Circulation: 6,000
Date of Birth: 1925
Frequency: Quarterly
Price: $11.00
Natural Habitat: In a poet’s canvas bag with a Chris Ware comic and a Hemingway novel

By Laura Legere


On the last leaf of the Summer 2005 issue of the Virginia Quarterly Review, a certain Texan in a political cartoon grabs the wheel of a Model T labeled “Social Security” and yells, “Hang on by your eyelids, old timers! I’m takin’ this jalopy off-roadin’!” It is a holler that could have been shouted from the magazine’s editorial offices when Ted Genoways, then a thirty-one-year-old poet, took them over in 2003.

Seventy-eight years after the founding of the staid literary review with a penchant for politics, Genoways reimagined it in Technicolor. Since then, the University of Virginia quarterly has run startling contents for a school-based journal: full-color excerpts from graphic novels, first-hand dispatches from Africa. It has also gotten noticed. The VQR was nominated for six National Magazine Awards last year—more than any other magazine but the Atlantic Monthly. The number stunned observers, considering the journal’s meager circulation (around 6,000). It won two, for general excellence and fiction. “At a time when magazines are rushing to embrace the digital age,” the general excellence award citation read, “Virginia Quarterly Review reimagines and reenergizes that old-world form—the literary journal.”

The VQR fared better than other small magazines with literary sensibilities and young editors—the Believer, n+1, McSweeney’s—perhaps because it balances earnest investigations of topics somehow timeless (say, an illustrated essay on viewing Rembrandt’s The Night Watch) with articles that retain their immediacy despite spending three months on a shelf. Genoways, who founded a University of Virginia student literary journal and spent a year pursuing a Ph.D. at Iowa before he took over the VQR, also has a way of summoning stars. He opened his first redesigned VQR in Winter 2004 with a photo-essay about school desegregation captioned by Toni Morrison. And gone were the cover’s washed-out photos and skimpy, diagonal “VQR.” Now, the covers feature peach or rose, sometimes blue or yellow—never the antique shades of the old VQR—with a large “VQR” in blocks at the top. The images are stunning. On the front of the Winter 2007 issue, a young Nigerian man raises a scarred arm far in front of the burning oil gas flare that burned him.

Inside, the VQR has maintained its tradition of poetry and book reviews as well as its devotion to cultural and political articles, but the tone has changed. Essays are less dryly academic, and more playfully egocentric. There are more writers venturing off into the world to see it for themselves, or testifying about a world they know intimately. The VQR’stwo Ellie-nominated essays last year were cases in point: one, by a transplant surgeon named Pauline W. Chen, described the mushy consistency of a dead brain; the other, by a Chicago cop named Martin Preib, recounted corpses he’d recovered on his police beat. There were no novice glances in either article, just experts who wrote like they were accustomed to probing at death with a scalpel or a club.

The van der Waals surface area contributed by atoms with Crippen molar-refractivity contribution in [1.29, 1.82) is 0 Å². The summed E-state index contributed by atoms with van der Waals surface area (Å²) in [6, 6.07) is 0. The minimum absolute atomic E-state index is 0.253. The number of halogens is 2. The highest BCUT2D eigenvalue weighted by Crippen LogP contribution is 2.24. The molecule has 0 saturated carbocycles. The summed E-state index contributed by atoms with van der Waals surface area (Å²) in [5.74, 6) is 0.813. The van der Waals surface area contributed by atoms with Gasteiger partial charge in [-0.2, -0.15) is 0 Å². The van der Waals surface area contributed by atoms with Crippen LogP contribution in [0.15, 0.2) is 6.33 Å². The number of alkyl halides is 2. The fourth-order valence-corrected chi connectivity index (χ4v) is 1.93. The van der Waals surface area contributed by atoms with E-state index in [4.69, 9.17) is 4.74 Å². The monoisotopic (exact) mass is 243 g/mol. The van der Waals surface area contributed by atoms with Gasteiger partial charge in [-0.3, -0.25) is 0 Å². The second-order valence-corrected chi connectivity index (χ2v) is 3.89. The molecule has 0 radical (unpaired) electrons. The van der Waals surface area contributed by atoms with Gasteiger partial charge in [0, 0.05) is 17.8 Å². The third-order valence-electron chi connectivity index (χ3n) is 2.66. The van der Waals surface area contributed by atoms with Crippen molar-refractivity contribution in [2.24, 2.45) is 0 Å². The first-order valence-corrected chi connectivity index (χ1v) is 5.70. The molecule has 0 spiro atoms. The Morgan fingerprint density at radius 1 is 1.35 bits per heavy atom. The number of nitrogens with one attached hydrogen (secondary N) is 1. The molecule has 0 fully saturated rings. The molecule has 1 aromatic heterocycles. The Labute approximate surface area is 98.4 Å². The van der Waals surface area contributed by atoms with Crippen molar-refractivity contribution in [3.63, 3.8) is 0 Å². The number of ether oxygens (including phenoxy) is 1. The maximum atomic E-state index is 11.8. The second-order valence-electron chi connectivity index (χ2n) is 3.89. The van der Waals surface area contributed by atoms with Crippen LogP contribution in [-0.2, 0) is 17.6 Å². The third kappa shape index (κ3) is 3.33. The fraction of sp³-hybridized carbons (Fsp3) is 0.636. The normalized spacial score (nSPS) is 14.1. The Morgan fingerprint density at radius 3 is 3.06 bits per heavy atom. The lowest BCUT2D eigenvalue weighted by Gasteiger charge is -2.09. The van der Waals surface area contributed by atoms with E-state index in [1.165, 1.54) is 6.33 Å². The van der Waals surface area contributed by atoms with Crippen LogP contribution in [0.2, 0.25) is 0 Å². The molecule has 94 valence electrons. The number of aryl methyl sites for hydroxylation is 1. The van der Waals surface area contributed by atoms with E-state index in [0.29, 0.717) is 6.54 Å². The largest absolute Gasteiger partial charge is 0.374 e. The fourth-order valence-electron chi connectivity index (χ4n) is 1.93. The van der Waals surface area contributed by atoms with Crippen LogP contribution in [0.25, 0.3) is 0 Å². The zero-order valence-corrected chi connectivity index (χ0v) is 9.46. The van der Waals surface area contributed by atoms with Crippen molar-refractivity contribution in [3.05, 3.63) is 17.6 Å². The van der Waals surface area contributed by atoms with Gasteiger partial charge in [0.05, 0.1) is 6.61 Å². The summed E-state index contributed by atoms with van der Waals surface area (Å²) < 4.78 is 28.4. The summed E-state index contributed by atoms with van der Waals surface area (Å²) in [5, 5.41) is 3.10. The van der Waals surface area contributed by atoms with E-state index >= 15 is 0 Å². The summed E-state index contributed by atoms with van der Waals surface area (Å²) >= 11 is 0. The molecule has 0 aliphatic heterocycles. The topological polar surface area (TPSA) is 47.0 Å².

Like prior editors, Genoways scatters the genres throughout each issue of about 300 pages. Critical and cultural essays are dispersed among pieces of fiction; poems arrive in a thicket. To this Genoways has added the idea of the portfolio: essays on a single topic that sometimes spill over into fiction and poetry. A 2005 issue that featured monsters, for example, ran essays on horror films, complete with screen shots of a space monster/Frankenstein hybrid, followed by a short story starring aliens and a poem about watching Martians on an antique TV set. The VQR also includes irregular features, such as drama—it has run Tony Kushner plays—and translations. In Spring 2005, it dedicated an entire issue to the 150th anniversary of Whitman’s Leaves of Grass.

The cover of Genoways’s precursor’s last issue asked, “What May Be In the Future for Journals?” George Core’s article, “Quarterlies and the Future of Reading,” was both nostalgic and foreboding. In Core’s opinion, the atmosphere necessary to encourage new talent and good literature is specifically textual and material and is direly threatened by a computer age that pushes publishing toward “fragmentation.”

“It is the screen, especially the computer screen, that is choking civilization,” he wrote. When Judgment Day comes, he predicted, “[o]nly a few will be reading an old-fashioned magazine or book, relishing the odor and feel of the paper, the typeface, the design and production features of the artifact in hand.”

Genoways has figured out a way to make an artifact that is both modern and material. He has also embraced the journal’s web presence and used it, among other things, to make the VQR’s history more available through an extensive archive. Genoways’s VQR may not be the future of reading that George Core envisioned, but it is a dynamic and thoughtful attempt to keep it alive.


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